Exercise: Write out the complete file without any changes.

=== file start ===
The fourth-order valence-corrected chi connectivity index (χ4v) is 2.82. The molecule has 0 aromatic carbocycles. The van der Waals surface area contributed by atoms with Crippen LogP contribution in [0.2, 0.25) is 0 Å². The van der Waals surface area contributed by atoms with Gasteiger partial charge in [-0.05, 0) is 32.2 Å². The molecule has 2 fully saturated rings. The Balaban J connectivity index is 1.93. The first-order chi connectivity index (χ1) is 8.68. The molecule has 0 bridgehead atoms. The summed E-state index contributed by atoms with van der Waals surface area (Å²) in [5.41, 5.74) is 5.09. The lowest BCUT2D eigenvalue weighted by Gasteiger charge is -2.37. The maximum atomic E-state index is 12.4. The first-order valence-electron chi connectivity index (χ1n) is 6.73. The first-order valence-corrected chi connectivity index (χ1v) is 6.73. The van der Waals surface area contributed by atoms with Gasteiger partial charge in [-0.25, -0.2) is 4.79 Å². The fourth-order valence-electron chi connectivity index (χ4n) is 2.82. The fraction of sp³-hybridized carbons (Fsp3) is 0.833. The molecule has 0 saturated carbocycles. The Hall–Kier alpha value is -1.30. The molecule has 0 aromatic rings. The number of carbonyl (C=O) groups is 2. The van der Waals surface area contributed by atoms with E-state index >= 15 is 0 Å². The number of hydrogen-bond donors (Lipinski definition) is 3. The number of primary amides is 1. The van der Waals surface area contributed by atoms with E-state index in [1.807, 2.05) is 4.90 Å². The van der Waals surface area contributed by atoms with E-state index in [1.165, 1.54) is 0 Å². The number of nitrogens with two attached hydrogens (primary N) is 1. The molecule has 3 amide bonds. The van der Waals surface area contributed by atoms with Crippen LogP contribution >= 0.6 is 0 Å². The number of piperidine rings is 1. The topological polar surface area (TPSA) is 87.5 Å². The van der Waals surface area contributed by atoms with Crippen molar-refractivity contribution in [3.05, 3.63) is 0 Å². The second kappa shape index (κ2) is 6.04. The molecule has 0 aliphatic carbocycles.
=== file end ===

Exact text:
The fourth-order valence-corrected chi connectivity index (χ4v) is 2.82. The molecule has 0 aromatic carbocycles. The van der Waals surface area contributed by atoms with Crippen LogP contribution in [0.2, 0.25) is 0 Å². The van der Waals surface area contributed by atoms with Gasteiger partial charge in [-0.05, 0) is 32.2 Å². The molecule has 2 fully saturated rings. The Balaban J connectivity index is 1.93. The first-order chi connectivity index (χ1) is 8.68. The molecule has 0 bridgehead atoms. The summed E-state index contributed by atoms with van der Waals surface area (Å²) in [5.41, 5.74) is 5.09. The lowest BCUT2D eigenvalue weighted by Gasteiger charge is -2.37. The maximum atomic E-state index is 12.4. The first-order valence-electron chi connectivity index (χ1n) is 6.73. The first-order valence-corrected chi connectivity index (χ1v) is 6.73. The van der Waals surface area contributed by atoms with Gasteiger partial charge in [-0.25, -0.2) is 4.79 Å². The fourth-order valence-electron chi connectivity index (χ4n) is 2.82. The fraction of sp³-hybridized carbons (Fsp3) is 0.833. The molecule has 0 saturated carbocycles. The Hall–Kier alpha value is -1.30. The molecule has 0 aromatic rings. The number of carbonyl (C=O) groups is 2. The van der Waals surface area contributed by atoms with E-state index >= 15 is 0 Å². The number of hydrogen-bond donors (Lipinski definition) is 3. The number of primary amides is 1. The van der Waals surface area contributed by atoms with E-state index in [1.807, 2.05) is 4.90 Å². The van der Waals surface area contributed by atoms with E-state index in [1.165, 1.54) is 0 Å². The number of nitrogens with two attached hydrogens (primary N) is 1. The molecule has 3 amide bonds. The van der Waals surface area contributed by atoms with Crippen LogP contribution >= 0.6 is 0 Å². The number of piperidine rings is 1. The topological polar surface area (TPSA) is 87.5 Å². The van der Waals surface area contributed by atoms with Crippen molar-refractivity contribution in [3.05, 3.63) is 0 Å². The second kappa shape index (κ2) is 6.04. The molecule has 0 aliphatic carbocycles.